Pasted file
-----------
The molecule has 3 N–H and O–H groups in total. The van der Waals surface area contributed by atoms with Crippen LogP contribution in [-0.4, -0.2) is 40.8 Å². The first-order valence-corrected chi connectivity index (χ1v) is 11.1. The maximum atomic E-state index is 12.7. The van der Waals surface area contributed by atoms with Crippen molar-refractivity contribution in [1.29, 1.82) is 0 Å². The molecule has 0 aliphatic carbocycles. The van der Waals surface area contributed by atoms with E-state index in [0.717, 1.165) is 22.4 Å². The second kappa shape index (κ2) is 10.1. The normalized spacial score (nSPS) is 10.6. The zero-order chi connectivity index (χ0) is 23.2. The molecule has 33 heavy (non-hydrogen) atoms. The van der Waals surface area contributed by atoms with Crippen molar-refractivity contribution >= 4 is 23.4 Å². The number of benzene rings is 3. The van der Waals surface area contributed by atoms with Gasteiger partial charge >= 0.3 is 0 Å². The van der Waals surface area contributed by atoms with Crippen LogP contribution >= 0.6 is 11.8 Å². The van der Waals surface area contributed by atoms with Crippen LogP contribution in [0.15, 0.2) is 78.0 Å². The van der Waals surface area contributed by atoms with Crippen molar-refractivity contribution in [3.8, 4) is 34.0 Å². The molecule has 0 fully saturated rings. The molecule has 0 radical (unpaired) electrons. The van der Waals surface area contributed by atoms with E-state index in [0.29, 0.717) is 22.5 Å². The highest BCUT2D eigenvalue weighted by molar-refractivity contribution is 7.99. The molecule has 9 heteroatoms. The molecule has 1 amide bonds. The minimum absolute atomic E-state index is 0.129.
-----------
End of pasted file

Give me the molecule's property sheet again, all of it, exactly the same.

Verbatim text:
The molecule has 3 N–H and O–H groups in total. The van der Waals surface area contributed by atoms with Crippen LogP contribution in [-0.4, -0.2) is 40.8 Å². The first-order valence-corrected chi connectivity index (χ1v) is 11.1. The maximum atomic E-state index is 12.7. The van der Waals surface area contributed by atoms with Crippen molar-refractivity contribution in [1.29, 1.82) is 0 Å². The molecule has 0 aliphatic carbocycles. The van der Waals surface area contributed by atoms with E-state index in [0.717, 1.165) is 22.4 Å². The second kappa shape index (κ2) is 10.1. The normalized spacial score (nSPS) is 10.6. The zero-order chi connectivity index (χ0) is 23.2. The molecule has 33 heavy (non-hydrogen) atoms. The van der Waals surface area contributed by atoms with Crippen molar-refractivity contribution >= 4 is 23.4 Å². The number of benzene rings is 3. The van der Waals surface area contributed by atoms with Gasteiger partial charge >= 0.3 is 0 Å². The van der Waals surface area contributed by atoms with Crippen LogP contribution >= 0.6 is 11.8 Å². The van der Waals surface area contributed by atoms with Crippen LogP contribution in [0.15, 0.2) is 78.0 Å². The van der Waals surface area contributed by atoms with Crippen molar-refractivity contribution in [3.8, 4) is 34.0 Å². The molecule has 0 fully saturated rings. The molecule has 0 radical (unpaired) electrons. The van der Waals surface area contributed by atoms with E-state index in [0.29, 0.717) is 22.5 Å². The highest BCUT2D eigenvalue weighted by molar-refractivity contribution is 7.99. The molecule has 9 heteroatoms. The molecule has 1 amide bonds. The minimum absolute atomic E-state index is 0.129.